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PLoS One. 2012;7(10):e47884. doi: 10.1371/journal.pone.0047884. Epub 2012 Oct 29.

Usp14 deficiency increases tau phosphorylation without altering tau degradation or causing tau-dependent deficits.

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  • 1Department of Neurobiology, Civitan International Research Center, University of Alabama at Birmingham, Birmingham, Alabama, United States of America.

Abstract

Regulated protein degradation by the proteasome plays an essential role in the enhancement and suppression of signaling pathways in the nervous system. Proteasome-associated factors are pivotal in ensuring appropriate protein degradation, and we have previously demonstrated that alterations in one of these factors, the proteasomal deubiquitinating enzyme ubiquitin-specific protease 14 (Usp14), can lead to proteasome dysfunction and neurological disease. Recent studies in cell culture have shown that Usp14 can also stabilize the expression of over-expressed, disease-associated proteins such as tau and ataxin-3. Using Usp14-deficient ax(J) mice, we investigated if loss of Usp14 results in decreased levels of endogenous tau and ataxin-3 in the nervous system of mice. Although loss of Usp14 did not alter the overall neuronal levels of tau and ataxin-3, we found increased levels of phosphorylated tau that correlated with the onset of axonal varicosities in the Usp14-deficient mice. These changes in tau phosphorylation were accompanied by increased levels of activated phospho-Akt, phosphorylated MAPKs, and inactivated phospho-GSK3β. However, genetic ablation of tau did not alter any of the neurological deficits in the Usp14-deficient mice, demonstrating that increased levels of phosphorylated tau do not necessarily lead to neurological disease. Due to the widespread activation of intracellular signaling pathways induced by the loss of Usp14, a better understanding of the cellular pathways regulated by the proteasome is required before effective proteasomal-based therapies can be used to treat chronic neurological diseases.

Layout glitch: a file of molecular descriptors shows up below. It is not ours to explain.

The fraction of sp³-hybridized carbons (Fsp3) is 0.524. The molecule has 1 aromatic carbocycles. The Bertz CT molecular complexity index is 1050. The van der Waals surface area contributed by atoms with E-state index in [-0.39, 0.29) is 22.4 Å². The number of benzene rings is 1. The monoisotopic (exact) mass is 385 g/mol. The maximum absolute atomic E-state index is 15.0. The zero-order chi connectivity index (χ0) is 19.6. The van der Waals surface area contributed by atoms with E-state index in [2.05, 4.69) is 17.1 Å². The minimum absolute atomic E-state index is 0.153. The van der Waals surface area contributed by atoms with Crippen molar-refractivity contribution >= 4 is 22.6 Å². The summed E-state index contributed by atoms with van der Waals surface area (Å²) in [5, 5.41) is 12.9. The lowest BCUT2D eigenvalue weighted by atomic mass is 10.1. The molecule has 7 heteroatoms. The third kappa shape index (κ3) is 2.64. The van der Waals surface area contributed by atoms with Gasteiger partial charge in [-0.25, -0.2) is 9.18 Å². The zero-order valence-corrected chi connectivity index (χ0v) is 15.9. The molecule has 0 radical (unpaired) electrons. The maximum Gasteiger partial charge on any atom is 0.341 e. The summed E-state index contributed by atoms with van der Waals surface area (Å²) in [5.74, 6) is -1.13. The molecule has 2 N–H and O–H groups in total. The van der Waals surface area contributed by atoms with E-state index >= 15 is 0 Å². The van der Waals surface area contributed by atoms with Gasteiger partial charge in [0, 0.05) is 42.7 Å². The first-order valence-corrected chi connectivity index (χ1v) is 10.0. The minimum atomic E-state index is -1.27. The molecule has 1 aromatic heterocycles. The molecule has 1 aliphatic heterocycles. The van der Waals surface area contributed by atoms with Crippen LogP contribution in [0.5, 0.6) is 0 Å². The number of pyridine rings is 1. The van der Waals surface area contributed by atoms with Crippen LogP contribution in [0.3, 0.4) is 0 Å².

PMID:
23144711
[PubMed - indexed for MEDLINE]
PMCID:
PMC3483306
Free PMC Article

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